Research and Conservation in Southern Sonora, Mexico

Tropical Riparian Gallery


Riparian vegetation in the tropics is nearly or completely evergreen., while in this March scene the surrounding tropical deciduous forest will be leafless until the rains come in July. Río Cuchujaqui at the Güirocoba crossing. Photo: T.R. Van Devender

Willows and a tepeguaje (Lysiloma watsonii), light green) have foliage in March on the Río Guajaray, Sonora. Photo: Mark Dimmitt

Sabinos/Mexican bald cypress (Taxodium distichum mexicanum) and spider lilies (Hymenocallis sonorensis) on the Río Cuchujaqui, Sonora. Photo: Mark Dimmitt

Sabino grove at El Cajón on the Río Cuchujaqui, Sonora. Photo: Mark Dimmitt

Sabinos on the Río Cuchujaqui above Sabinito Sur, Sonora. Photo: Mark Dimmitt

Xeric tropical deciduous forest vegetation grows just beyond the high water zone of the Río Cuchujaqui, Sonora. Photo: Mark Dimmitt

Above 4 images: A tributary of the Río Cuchujaqui near Alamos, Sonora. Beneath the dense canopies of the large fig trees the microenvironment is cooler and more humid than on the drier, more open slopes. Photos: Mark Dimmitt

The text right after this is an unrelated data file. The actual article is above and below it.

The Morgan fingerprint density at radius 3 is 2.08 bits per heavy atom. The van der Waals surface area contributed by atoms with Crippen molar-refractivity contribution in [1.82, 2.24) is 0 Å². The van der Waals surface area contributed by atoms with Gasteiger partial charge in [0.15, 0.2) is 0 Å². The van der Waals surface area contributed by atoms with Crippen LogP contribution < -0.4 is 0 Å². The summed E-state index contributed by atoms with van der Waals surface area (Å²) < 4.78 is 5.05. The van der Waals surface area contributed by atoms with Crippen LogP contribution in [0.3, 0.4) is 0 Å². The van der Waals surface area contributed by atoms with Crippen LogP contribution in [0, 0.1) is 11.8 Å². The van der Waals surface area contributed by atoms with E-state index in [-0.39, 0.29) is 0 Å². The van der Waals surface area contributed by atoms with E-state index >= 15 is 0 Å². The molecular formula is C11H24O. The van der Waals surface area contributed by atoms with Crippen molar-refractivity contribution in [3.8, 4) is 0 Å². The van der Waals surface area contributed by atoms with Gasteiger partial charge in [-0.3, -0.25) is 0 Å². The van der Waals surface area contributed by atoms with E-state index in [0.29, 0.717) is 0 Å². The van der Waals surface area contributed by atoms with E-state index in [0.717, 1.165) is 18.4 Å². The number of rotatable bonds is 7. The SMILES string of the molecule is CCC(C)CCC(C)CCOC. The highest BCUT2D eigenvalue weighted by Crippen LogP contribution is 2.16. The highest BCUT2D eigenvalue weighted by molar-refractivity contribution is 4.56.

Canyon on the Río Cuchujaqui northeast of Alamos, Sonora. It's September, the rainy season is ending, and some forest trees are turning yellow. Photo: T.R. Van Devender

Ground view of scene at left. The steep, narrow canyon is subject to frequent scouring by floods, so there are few large riparian trees here. Photo: Mark Dimmitt

Above and right: Two views of a canyon on the Río Cuchujaqui northeast of Alamos, Sonora. Photo: T.R. Van Devender

Photo: Mark Dimmitt

Above two images: Perched water tables can support riparian vegetation on steep slopes. Sierra de Alamos from Rancho San José, Sonora. The brown zone in the left image is oak woodland with tropical deciduous forest below it. Photos: Mark Dimmitt

An old suspension bridge over the Río Maycoba at the MEX 16 crossing, Sonora. Photo: G.M. Ferguson

Río Yaqui near Tónichi, Sonora flowing through Foothills Thornscrub with organ pipe cactus/pitahaya (Stenocereus thurberi) and tree ocotillo (Fouquieria macdougali)i. Photo: T.R. Van Devender




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